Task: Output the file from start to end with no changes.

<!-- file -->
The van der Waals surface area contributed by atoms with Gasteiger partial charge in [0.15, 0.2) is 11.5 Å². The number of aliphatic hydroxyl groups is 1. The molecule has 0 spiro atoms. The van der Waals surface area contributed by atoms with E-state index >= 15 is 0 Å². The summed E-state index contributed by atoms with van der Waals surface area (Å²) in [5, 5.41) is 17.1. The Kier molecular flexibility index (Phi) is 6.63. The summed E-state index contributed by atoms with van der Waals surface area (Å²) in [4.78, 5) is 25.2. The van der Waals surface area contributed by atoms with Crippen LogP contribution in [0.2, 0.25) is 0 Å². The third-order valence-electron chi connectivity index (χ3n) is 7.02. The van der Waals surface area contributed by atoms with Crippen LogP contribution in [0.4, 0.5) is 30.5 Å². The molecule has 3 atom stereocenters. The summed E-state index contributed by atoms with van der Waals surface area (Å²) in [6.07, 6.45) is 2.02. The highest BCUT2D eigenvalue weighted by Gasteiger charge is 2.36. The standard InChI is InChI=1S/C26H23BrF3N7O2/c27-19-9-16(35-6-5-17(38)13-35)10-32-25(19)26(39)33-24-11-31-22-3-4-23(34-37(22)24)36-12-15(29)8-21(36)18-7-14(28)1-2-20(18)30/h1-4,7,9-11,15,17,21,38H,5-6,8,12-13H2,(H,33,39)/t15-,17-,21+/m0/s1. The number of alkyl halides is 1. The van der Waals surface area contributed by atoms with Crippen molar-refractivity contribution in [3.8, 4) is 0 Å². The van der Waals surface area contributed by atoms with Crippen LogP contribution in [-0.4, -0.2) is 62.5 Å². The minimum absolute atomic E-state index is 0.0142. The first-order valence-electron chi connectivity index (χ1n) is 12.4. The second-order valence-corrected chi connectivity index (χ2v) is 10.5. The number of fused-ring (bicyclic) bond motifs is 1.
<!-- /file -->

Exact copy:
The van der Waals surface area contributed by atoms with Gasteiger partial charge in [0.15, 0.2) is 11.5 Å². The number of aliphatic hydroxyl groups is 1. The molecule has 0 spiro atoms. The van der Waals surface area contributed by atoms with E-state index >= 15 is 0 Å². The summed E-state index contributed by atoms with van der Waals surface area (Å²) in [5, 5.41) is 17.1. The Kier molecular flexibility index (Phi) is 6.63. The summed E-state index contributed by atoms with van der Waals surface area (Å²) in [4.78, 5) is 25.2. The van der Waals surface area contributed by atoms with Crippen LogP contribution in [0.2, 0.25) is 0 Å². The third-order valence-electron chi connectivity index (χ3n) is 7.02. The van der Waals surface area contributed by atoms with Crippen LogP contribution in [0.4, 0.5) is 30.5 Å². The molecule has 3 atom stereocenters. The summed E-state index contributed by atoms with van der Waals surface area (Å²) in [6.07, 6.45) is 2.02. The highest BCUT2D eigenvalue weighted by Gasteiger charge is 2.36. The standard InChI is InChI=1S/C26H23BrF3N7O2/c27-19-9-16(35-6-5-17(38)13-35)10-32-25(19)26(39)33-24-11-31-22-3-4-23(34-37(22)24)36-12-15(29)8-21(36)18-7-14(28)1-2-20(18)30/h1-4,7,9-11,15,17,21,38H,5-6,8,12-13H2,(H,33,39)/t15-,17-,21+/m0/s1. The number of alkyl halides is 1. The van der Waals surface area contributed by atoms with Crippen molar-refractivity contribution in [3.8, 4) is 0 Å². The van der Waals surface area contributed by atoms with Crippen LogP contribution in [-0.4, -0.2) is 62.5 Å². The minimum absolute atomic E-state index is 0.0142. The first-order valence-electron chi connectivity index (χ1n) is 12.4. The second-order valence-corrected chi connectivity index (χ2v) is 10.5. The number of fused-ring (bicyclic) bond motifs is 1.